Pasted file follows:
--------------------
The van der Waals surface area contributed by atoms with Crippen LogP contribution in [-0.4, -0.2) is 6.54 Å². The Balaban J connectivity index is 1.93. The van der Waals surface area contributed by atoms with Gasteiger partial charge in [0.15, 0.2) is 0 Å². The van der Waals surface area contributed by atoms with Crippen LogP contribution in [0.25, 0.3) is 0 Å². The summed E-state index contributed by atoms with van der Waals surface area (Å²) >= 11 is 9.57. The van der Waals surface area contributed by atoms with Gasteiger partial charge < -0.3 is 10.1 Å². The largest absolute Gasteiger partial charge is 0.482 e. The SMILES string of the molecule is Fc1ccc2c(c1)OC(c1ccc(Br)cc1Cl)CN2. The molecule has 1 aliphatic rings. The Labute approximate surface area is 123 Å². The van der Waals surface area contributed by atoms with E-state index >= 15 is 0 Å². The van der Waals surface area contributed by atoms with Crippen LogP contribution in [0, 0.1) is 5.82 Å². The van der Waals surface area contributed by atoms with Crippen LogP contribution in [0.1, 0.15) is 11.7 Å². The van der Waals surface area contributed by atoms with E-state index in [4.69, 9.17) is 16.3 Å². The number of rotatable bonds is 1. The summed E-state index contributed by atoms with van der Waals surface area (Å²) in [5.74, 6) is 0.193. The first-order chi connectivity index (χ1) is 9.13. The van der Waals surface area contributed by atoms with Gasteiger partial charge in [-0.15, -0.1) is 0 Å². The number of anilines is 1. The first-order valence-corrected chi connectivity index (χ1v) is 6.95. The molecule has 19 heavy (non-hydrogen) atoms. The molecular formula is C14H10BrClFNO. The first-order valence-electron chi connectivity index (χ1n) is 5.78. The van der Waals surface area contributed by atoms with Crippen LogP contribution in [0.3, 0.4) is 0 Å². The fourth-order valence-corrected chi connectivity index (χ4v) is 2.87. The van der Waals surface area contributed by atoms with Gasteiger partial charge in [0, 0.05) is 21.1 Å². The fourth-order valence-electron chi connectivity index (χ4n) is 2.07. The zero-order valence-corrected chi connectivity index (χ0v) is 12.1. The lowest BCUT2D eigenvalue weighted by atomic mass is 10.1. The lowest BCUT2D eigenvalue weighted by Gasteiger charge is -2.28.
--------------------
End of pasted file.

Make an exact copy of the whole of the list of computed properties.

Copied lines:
The van der Waals surface area contributed by atoms with Crippen LogP contribution in [-0.4, -0.2) is 6.54 Å². The Balaban J connectivity index is 1.93. The van der Waals surface area contributed by atoms with Gasteiger partial charge in [0.15, 0.2) is 0 Å². The van der Waals surface area contributed by atoms with Crippen LogP contribution in [0.25, 0.3) is 0 Å². The summed E-state index contributed by atoms with van der Waals surface area (Å²) >= 11 is 9.57. The van der Waals surface area contributed by atoms with Gasteiger partial charge < -0.3 is 10.1 Å². The largest absolute Gasteiger partial charge is 0.482 e. The SMILES string of the molecule is Fc1ccc2c(c1)OC(c1ccc(Br)cc1Cl)CN2. The molecule has 1 aliphatic rings. The Labute approximate surface area is 123 Å². The van der Waals surface area contributed by atoms with E-state index >= 15 is 0 Å². The van der Waals surface area contributed by atoms with Crippen LogP contribution in [0, 0.1) is 5.82 Å². The van der Waals surface area contributed by atoms with Crippen LogP contribution in [0.1, 0.15) is 11.7 Å². The van der Waals surface area contributed by atoms with E-state index in [4.69, 9.17) is 16.3 Å². The number of rotatable bonds is 1. The summed E-state index contributed by atoms with van der Waals surface area (Å²) in [5.74, 6) is 0.193. The first-order chi connectivity index (χ1) is 9.13. The van der Waals surface area contributed by atoms with Gasteiger partial charge in [-0.15, -0.1) is 0 Å². The number of anilines is 1. The first-order valence-corrected chi connectivity index (χ1v) is 6.95. The molecule has 19 heavy (non-hydrogen) atoms. The molecular formula is C14H10BrClFNO. The first-order valence-electron chi connectivity index (χ1n) is 5.78. The van der Waals surface area contributed by atoms with Crippen LogP contribution in [0.3, 0.4) is 0 Å². The fourth-order valence-corrected chi connectivity index (χ4v) is 2.87. The van der Waals surface area contributed by atoms with Gasteiger partial charge in [0, 0.05) is 21.1 Å². The fourth-order valence-electron chi connectivity index (χ4n) is 2.07. The zero-order valence-corrected chi connectivity index (χ0v) is 12.1. The lowest BCUT2D eigenvalue weighted by atomic mass is 10.1. The lowest BCUT2D eigenvalue weighted by Gasteiger charge is -2.28.